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COMMERCIAL STEAM SYSTEMS: WHICH IS RIGHT FOR YOUR GYM OR SPA?


A Spa Owner’s Questions Answered

As MrSteam’s Engineering Manager, Peter Titolo is the man with right answers at his fingertips when it comes to the commercial uses of MrSteam equipment. He recently spoke with the owner of a day spa and we thought what he had to say might help others who have the same questions – but haven’t yet had the opportunity to ask him directly! So we’ve recreated the conversation below.

Spa Owner:
I’m the owner of a day spa and am extremely interested in supplying steam bathing facilities for my patrons. I know many of them would certainly enjoy a steam bath after a beauty treatment or a massage. I see that MrSteam has two types of commercial steam systems. How do I know which one is right for my particular location?

Peter:
Before I answer, let me ask you a couple of questions in return. How many people will be using the room at one time? And how large is the space you envision turning into a steam bath? 

Spa Owner:
I think it would be one or two people at one time – and the room is about 350 cubic feet.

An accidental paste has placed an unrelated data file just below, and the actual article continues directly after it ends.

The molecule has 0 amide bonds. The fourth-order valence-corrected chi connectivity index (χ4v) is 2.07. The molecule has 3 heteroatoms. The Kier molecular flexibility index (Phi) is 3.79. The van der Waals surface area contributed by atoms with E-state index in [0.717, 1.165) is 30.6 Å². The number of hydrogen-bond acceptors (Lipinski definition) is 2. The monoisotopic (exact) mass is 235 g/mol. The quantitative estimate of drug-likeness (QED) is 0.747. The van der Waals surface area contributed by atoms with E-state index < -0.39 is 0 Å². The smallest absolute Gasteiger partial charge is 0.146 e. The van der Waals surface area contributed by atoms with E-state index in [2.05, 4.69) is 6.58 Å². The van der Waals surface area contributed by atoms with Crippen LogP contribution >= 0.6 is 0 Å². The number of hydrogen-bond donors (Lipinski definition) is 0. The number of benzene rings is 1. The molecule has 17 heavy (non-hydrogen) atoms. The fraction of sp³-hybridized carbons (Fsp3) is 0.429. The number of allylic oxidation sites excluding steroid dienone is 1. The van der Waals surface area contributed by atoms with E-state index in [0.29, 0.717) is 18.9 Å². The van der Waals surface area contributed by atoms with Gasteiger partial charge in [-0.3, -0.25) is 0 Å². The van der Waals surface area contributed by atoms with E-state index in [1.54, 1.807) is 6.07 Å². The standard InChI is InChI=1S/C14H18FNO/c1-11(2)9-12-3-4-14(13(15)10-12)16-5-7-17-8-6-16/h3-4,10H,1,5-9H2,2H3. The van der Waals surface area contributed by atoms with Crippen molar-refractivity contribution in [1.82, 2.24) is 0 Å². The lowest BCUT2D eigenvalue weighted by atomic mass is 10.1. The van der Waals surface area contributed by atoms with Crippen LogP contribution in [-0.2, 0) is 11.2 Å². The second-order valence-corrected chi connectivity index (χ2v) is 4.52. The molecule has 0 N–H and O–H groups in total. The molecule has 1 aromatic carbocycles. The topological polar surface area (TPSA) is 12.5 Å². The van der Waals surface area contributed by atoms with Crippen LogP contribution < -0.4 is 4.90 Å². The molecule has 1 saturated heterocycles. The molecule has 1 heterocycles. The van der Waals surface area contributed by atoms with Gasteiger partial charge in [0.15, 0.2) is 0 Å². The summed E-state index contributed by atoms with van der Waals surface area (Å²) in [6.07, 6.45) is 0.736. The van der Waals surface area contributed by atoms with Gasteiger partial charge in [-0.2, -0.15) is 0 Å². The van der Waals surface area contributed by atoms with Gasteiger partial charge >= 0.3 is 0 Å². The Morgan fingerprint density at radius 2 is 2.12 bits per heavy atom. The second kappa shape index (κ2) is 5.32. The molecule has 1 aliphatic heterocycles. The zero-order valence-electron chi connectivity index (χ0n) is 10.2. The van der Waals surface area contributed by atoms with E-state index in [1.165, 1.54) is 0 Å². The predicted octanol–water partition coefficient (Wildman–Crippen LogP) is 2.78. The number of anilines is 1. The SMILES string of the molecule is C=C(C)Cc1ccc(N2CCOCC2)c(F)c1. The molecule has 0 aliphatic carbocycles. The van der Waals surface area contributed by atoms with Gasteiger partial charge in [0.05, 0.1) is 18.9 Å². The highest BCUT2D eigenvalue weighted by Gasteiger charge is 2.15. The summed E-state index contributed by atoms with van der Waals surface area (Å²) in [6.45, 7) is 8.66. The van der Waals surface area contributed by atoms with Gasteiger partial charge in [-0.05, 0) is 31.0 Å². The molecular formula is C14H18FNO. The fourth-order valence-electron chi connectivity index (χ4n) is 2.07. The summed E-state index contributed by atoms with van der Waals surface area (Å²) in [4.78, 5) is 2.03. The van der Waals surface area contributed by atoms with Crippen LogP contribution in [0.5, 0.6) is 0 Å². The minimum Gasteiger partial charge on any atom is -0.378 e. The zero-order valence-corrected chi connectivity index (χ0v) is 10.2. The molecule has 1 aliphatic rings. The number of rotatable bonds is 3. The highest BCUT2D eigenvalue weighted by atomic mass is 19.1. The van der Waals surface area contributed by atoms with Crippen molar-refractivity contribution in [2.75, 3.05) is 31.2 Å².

Peter:
That makes it a very clear choice: you would choose a MrSteam CT day spa unit.  Unlike our CU units, which are for large, heavily used rooms, the CT day spa units are geared toward a more intimate experience where only one or two people would use the steam room at a time. Note that with this equipment, you should not use the room for more than six hours over the course of a day. Three hundred and fifty cubic feet is well within the maximum size limit for a CT unit, which, when we take construction materials into account, shouldn’t exceed 675 cubic feet.

Spa Owner:
Good to know. So how do I determine precisely which of your generators I should use? And what do you mean, exactly, when you tell me to take construction materials into account?

Peter:
Now that you’ve decided on a CT unit, you’ll want to follow these steps:

  1. Measure the room to calculate the basic room volume. The formula for that is length x height x width to arrive at the cubic volume. I’m assuming you’ve already done so, since you know the room is 350 cubic feet.
  2. Then you need to adjust that size to compensate for the materials you need. For ceramic, porcelain or glass tile, you’ll want to add 40% to the basic room volume; for natural stone, marble, glass block or concrete 115%; and for fiberglass and/or acrylic, deduct 15%.